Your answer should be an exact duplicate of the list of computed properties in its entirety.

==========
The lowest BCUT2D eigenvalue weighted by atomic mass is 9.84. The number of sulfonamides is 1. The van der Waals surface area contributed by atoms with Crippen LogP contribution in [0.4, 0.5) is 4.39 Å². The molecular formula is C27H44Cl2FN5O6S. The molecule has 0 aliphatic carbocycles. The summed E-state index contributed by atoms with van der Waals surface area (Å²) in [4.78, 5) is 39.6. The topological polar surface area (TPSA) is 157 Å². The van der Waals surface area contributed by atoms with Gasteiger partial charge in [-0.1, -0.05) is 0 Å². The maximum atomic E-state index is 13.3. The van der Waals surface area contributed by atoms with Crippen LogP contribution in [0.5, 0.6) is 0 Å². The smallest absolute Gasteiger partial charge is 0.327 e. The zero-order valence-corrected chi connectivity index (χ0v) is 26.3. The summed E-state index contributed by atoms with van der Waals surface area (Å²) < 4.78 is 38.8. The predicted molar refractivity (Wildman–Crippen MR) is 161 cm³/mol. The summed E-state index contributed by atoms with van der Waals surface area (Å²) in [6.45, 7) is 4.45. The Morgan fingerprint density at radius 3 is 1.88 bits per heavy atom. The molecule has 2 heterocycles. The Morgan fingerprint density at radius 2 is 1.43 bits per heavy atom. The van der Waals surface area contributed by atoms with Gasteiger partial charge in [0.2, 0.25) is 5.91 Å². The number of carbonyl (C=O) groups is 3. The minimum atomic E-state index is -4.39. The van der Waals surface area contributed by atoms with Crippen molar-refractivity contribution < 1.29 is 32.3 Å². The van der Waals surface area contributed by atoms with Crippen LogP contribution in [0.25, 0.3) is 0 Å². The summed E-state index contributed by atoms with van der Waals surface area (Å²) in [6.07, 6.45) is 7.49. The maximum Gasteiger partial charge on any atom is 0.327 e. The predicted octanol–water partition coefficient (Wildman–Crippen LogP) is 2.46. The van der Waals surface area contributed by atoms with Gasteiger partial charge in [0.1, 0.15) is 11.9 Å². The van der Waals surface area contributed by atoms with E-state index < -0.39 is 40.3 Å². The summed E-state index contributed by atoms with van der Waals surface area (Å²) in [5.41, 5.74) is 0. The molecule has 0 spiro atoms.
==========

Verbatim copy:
The lowest BCUT2D eigenvalue weighted by atomic mass is 9.84. The number of sulfonamides is 1. The van der Waals surface area contributed by atoms with Crippen LogP contribution in [0.4, 0.5) is 4.39 Å². The molecular formula is C27H44Cl2FN5O6S. The molecule has 0 aliphatic carbocycles. The summed E-state index contributed by atoms with van der Waals surface area (Å²) in [4.78, 5) is 39.6. The topological polar surface area (TPSA) is 157 Å². The van der Waals surface area contributed by atoms with Gasteiger partial charge in [-0.1, -0.05) is 0 Å². The maximum atomic E-state index is 13.3. The van der Waals surface area contributed by atoms with Crippen LogP contribution in [0.5, 0.6) is 0 Å². The smallest absolute Gasteiger partial charge is 0.327 e. The zero-order valence-corrected chi connectivity index (χ0v) is 26.3. The summed E-state index contributed by atoms with van der Waals surface area (Å²) < 4.78 is 38.8. The predicted molar refractivity (Wildman–Crippen MR) is 161 cm³/mol. The summed E-state index contributed by atoms with van der Waals surface area (Å²) in [6.45, 7) is 4.45. The Morgan fingerprint density at radius 3 is 1.88 bits per heavy atom. The molecule has 2 heterocycles. The Morgan fingerprint density at radius 2 is 1.43 bits per heavy atom. The van der Waals surface area contributed by atoms with Gasteiger partial charge in [0.2, 0.25) is 5.91 Å². The number of carbonyl (C=O) groups is 3. The minimum atomic E-state index is -4.39. The van der Waals surface area contributed by atoms with Crippen molar-refractivity contribution < 1.29 is 32.3 Å². The van der Waals surface area contributed by atoms with Crippen LogP contribution in [0.25, 0.3) is 0 Å². The summed E-state index contributed by atoms with van der Waals surface area (Å²) in [6.07, 6.45) is 7.49. The maximum Gasteiger partial charge on any atom is 0.327 e. The predicted octanol–water partition coefficient (Wildman–Crippen LogP) is 2.46. The van der Waals surface area contributed by atoms with Gasteiger partial charge in [0.1, 0.15) is 11.9 Å². The van der Waals surface area contributed by atoms with E-state index < -0.39 is 40.3 Å². The summed E-state index contributed by atoms with van der Waals surface area (Å²) in [5.41, 5.74) is 0. The molecule has 0 spiro atoms.